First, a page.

Argentina asked a judge in New York to deny a request by holders of $5.4bn in claims on defaulted bonds to block the nation from paying its restructured debt unless it also pays them.
Argentina yesterday asked US District Judge Thomas Griesa to deny 37 so-called me-too requests filed by 526 investors, claiming it could be forced to pay at least $10bn in additional claims.
“No country the size of Argentina could afford to pay that amount without subjecting its economy and citizens to an unacceptable degree of catastrophic risk,” it said in court papers.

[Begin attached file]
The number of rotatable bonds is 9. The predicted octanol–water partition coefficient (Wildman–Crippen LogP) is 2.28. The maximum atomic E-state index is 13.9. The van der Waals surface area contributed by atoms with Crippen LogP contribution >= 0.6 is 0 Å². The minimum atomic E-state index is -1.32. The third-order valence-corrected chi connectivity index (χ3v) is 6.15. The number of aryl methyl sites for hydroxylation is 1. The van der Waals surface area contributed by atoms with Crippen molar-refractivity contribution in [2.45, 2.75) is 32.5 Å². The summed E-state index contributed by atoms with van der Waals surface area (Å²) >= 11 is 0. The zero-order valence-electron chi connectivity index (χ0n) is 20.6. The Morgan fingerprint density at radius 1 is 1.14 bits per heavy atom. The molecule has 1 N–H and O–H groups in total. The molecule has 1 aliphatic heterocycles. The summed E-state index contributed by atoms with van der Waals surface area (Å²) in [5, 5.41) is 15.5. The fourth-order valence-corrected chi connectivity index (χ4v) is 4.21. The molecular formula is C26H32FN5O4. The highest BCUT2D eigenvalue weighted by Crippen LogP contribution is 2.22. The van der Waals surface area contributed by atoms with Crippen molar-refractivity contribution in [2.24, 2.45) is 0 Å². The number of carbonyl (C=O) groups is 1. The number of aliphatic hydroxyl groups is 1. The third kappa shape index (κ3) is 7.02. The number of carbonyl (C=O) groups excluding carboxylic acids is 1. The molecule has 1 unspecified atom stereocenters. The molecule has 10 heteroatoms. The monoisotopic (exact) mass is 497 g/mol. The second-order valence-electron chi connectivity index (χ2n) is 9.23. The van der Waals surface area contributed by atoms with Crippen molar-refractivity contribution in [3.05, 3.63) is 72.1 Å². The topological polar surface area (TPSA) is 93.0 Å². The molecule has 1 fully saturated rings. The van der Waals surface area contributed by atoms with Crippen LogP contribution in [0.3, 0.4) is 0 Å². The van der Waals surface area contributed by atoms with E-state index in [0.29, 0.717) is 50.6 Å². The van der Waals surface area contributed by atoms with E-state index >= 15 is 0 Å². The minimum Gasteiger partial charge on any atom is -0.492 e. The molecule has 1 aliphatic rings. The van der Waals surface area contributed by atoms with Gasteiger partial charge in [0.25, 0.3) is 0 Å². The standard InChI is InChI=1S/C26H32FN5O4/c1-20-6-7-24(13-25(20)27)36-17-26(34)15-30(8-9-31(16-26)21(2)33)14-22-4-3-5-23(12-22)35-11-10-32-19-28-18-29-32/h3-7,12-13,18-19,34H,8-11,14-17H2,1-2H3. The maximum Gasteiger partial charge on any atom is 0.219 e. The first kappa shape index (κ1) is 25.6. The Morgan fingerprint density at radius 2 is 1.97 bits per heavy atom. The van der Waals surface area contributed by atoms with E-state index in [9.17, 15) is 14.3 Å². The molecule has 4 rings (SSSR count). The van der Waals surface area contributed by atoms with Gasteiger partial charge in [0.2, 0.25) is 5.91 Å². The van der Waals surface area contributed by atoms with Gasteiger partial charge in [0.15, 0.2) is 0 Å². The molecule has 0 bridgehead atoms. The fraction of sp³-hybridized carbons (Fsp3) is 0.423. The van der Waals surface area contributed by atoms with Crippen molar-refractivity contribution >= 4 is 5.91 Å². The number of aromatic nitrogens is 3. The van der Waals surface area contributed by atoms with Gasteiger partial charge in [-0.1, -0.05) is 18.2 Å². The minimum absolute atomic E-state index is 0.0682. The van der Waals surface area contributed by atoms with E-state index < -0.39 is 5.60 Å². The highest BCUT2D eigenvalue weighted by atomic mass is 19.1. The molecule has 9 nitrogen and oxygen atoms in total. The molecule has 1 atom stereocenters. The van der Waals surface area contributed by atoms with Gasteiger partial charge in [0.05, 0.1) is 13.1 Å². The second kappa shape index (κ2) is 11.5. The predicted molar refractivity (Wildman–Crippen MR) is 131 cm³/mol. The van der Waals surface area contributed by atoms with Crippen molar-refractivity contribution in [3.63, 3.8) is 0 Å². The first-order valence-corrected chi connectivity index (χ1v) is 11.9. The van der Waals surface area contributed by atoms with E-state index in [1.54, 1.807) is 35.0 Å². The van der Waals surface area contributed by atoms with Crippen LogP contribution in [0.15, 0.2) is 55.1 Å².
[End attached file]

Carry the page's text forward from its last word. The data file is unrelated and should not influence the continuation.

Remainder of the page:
Griesa in 2012 blocked the South American nation from paying restructured bondholders unless it pays a group led by Paul Singer’s NML Capital that claims $1.7bn in defaulted debt. That ruling triggered a flurry of requests by other defaulted bondholders seeking similar treatment.
Argentina argued most of the 526 claimants have won money judgments and aren’t entitled to further relief. It also said the requests go beyond the rulings of an appeals court in the case.
Argentina hasn’t sold bonds abroad since it defaulted on $95bn in debt in 2001. After the default, holders of about 92% of the repudiated debt agreed to take new bonds, at a discount of about 70%. NML and other hedge funds and individuals sued for full payment in the US.
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